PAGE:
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TIER competency-based training course for the first receivers of CBRN casualties: a European perspective

Djalali, Ahmadrezaa; Della Corte, Francescoa; Segond, Frederiquec; Metzger, Marie-Helened,f; Gabilly, Laurente; Grieger, Fieneg; Larrucea, Xabierh; Violi, Christianb; Lopez, Cédricc; Arnod-Prin, Philippec; Ingrassia, Pier L.a

European Journal of Emergency Medicine: October 2017 - Volume 24 - Issue 5 - p 371–376
doi: 10.1097/MEJ.0000000000000383
Original Articles

Introduction: Education and training are key elements of health system preparedness vis-à-vis chemical, biological, radiological and nuclear (CBRN) emergencies. Medical respondents need sufficient knowledge and skills to manage the human impact of CBRN events.

Objective: The current study was designed to determine which competencies are needed by hospital staff when responding to CBRN emergencies, define educational needs to develop these competencies, and implement a suitable delivery method.

Methods: This study was carried out from September 2014 to February 2015, using a three-step modified Delphi method. On the basis of international experiences, publications, and experts’ consensus, core competencies for hospital staff – as CBRN casualty receivers – were determined, and training curricula and delivery methods were defined.

Results: The course consists of 10 domains. These are as follows: threat identification; health effects of CBRN agents; planning; hospital incident command system; information management; safety, personal protective equipment and decontamination; medical management; essential resources; psychological support; and ethical considerations. Expected competencies for each domain were defined. A blended approach was chosen.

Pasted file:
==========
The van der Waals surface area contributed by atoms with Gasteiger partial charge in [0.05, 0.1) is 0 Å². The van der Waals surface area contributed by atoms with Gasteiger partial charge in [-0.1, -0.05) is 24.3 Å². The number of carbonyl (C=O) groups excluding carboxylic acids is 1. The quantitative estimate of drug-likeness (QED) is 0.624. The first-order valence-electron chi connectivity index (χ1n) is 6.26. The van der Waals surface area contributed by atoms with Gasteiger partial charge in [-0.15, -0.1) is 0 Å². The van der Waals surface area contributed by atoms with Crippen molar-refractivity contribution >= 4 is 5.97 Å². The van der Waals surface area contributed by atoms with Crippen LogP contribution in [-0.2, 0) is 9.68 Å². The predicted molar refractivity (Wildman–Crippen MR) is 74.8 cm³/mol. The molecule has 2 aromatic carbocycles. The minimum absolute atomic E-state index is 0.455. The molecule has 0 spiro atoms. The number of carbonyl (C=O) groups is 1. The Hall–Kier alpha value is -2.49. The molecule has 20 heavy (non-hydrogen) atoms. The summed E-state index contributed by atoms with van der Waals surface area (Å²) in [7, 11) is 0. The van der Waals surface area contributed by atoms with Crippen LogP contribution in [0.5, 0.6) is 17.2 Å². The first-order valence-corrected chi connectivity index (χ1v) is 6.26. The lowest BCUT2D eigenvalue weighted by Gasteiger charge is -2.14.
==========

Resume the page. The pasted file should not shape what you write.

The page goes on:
Conclusion: By identifying a set of core competencies, this study aimed to provide the specific knowledge and skills required by medical staff to respond to CRBN emergencies. A blended approach may be a suitable delivery method, allowing medical staff to attend the same training sessions despite different time zones and locations. The study output provides a CBRN training scheme that may be adapted and used at the European Union level.

aCRIMEDIM – Research Center in Emergency and Disaster Medicine Università del Piemonte Orientale

bResearch and Development, Novareckon, Novara, Italy

cResearch and Development, Viseo Company, Paris

dInfection Control Unit

eDisaster Medicine Unit, Hospices Civils de Lyon, Lyon

fDepartment of Epidemiology and Public Health, Universite Lyon 1, Villeurbanne, France

gISW Institute for Structural Policy and Economic Development, Halle (Saale), Germany

hTECNALIA, Parque tecnologico de Bizkaia, Derio, Spain

Correspondence to Ahmadreza Djalali, MD, PhD, CRIMEDIM – Research Center in Emergency and Disaster Medicine, University of Eastern Piedmont, Via Lanino 1, Novara 28100, Italy Tel: +39 032 166 0620; fax: +39 032 166 0531; e-mail: arj6976@gmail.com

Received May 20, 2015

Accepted January 22, 2016

Copyright © 2017 Wolters Kluwer Health, Inc. All rights reserved.